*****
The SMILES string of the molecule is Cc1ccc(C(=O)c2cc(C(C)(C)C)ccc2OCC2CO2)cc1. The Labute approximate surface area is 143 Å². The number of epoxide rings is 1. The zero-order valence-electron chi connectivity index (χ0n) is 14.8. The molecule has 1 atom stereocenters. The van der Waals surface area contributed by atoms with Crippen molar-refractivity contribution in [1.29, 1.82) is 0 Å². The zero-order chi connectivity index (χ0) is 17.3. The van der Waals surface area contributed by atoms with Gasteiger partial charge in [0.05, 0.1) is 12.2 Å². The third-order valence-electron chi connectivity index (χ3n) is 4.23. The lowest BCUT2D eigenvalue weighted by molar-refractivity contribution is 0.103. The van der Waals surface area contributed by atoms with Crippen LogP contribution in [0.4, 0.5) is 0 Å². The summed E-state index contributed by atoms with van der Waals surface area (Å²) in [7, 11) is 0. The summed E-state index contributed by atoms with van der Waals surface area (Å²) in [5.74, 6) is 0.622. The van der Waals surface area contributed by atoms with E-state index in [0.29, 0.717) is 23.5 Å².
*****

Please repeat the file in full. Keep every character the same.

The SMILES string of the molecule is Cc1ccc(C(=O)c2cc(C(C)(C)C)ccc2OCC2CO2)cc1. The Labute approximate surface area is 143 Å². The number of epoxide rings is 1. The zero-order valence-electron chi connectivity index (χ0n) is 14.8. The molecule has 1 atom stereocenters. The van der Waals surface area contributed by atoms with Crippen molar-refractivity contribution in [1.29, 1.82) is 0 Å². The zero-order chi connectivity index (χ0) is 17.3. The van der Waals surface area contributed by atoms with Gasteiger partial charge in [0.05, 0.1) is 12.2 Å². The third-order valence-electron chi connectivity index (χ3n) is 4.23. The lowest BCUT2D eigenvalue weighted by molar-refractivity contribution is 0.103. The van der Waals surface area contributed by atoms with Crippen LogP contribution in [0.4, 0.5) is 0 Å². The summed E-state index contributed by atoms with van der Waals surface area (Å²) in [7, 11) is 0. The summed E-state index contributed by atoms with van der Waals surface area (Å²) in [5.74, 6) is 0.622. The van der Waals surface area contributed by atoms with E-state index in [0.29, 0.717) is 23.5 Å².